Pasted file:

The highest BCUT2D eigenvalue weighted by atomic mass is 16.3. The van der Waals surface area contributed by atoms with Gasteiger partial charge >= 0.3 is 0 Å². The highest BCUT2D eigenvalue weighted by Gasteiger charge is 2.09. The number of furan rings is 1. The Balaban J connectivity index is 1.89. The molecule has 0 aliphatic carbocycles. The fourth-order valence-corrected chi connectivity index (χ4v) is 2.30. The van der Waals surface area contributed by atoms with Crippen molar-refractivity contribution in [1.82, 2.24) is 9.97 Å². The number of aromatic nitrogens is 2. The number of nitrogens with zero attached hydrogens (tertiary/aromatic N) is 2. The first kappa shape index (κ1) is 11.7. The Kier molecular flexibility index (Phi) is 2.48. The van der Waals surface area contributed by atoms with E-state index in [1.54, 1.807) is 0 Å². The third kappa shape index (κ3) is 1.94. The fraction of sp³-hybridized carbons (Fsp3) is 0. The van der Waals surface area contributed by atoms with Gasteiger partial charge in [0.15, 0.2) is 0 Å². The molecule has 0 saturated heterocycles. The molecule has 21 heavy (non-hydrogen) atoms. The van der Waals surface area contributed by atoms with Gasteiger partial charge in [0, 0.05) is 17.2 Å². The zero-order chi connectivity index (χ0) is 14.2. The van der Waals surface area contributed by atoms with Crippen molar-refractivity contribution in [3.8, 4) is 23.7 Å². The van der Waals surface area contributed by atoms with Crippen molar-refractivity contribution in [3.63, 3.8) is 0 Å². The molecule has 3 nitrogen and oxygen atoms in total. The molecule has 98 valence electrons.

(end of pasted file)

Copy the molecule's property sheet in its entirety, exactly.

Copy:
The highest BCUT2D eigenvalue weighted by atomic mass is 16.3. The van der Waals surface area contributed by atoms with Gasteiger partial charge >= 0.3 is 0 Å². The highest BCUT2D eigenvalue weighted by Gasteiger charge is 2.09. The number of furan rings is 1. The Balaban J connectivity index is 1.89. The molecule has 0 aliphatic carbocycles. The fourth-order valence-corrected chi connectivity index (χ4v) is 2.30. The van der Waals surface area contributed by atoms with Crippen molar-refractivity contribution in [1.82, 2.24) is 9.97 Å². The number of aromatic nitrogens is 2. The number of nitrogens with zero attached hydrogens (tertiary/aromatic N) is 2. The first kappa shape index (κ1) is 11.7. The Kier molecular flexibility index (Phi) is 2.48. The van der Waals surface area contributed by atoms with E-state index in [1.54, 1.807) is 0 Å². The third kappa shape index (κ3) is 1.94. The fraction of sp³-hybridized carbons (Fsp3) is 0. The van der Waals surface area contributed by atoms with Gasteiger partial charge in [0.15, 0.2) is 0 Å². The molecule has 0 saturated heterocycles. The molecule has 21 heavy (non-hydrogen) atoms. The van der Waals surface area contributed by atoms with Gasteiger partial charge in [0, 0.05) is 17.2 Å². The zero-order chi connectivity index (χ0) is 14.2. The van der Waals surface area contributed by atoms with Crippen molar-refractivity contribution in [3.8, 4) is 23.7 Å². The van der Waals surface area contributed by atoms with Crippen molar-refractivity contribution in [3.63, 3.8) is 0 Å². The molecule has 3 nitrogen and oxygen atoms in total. The molecule has 98 valence electrons.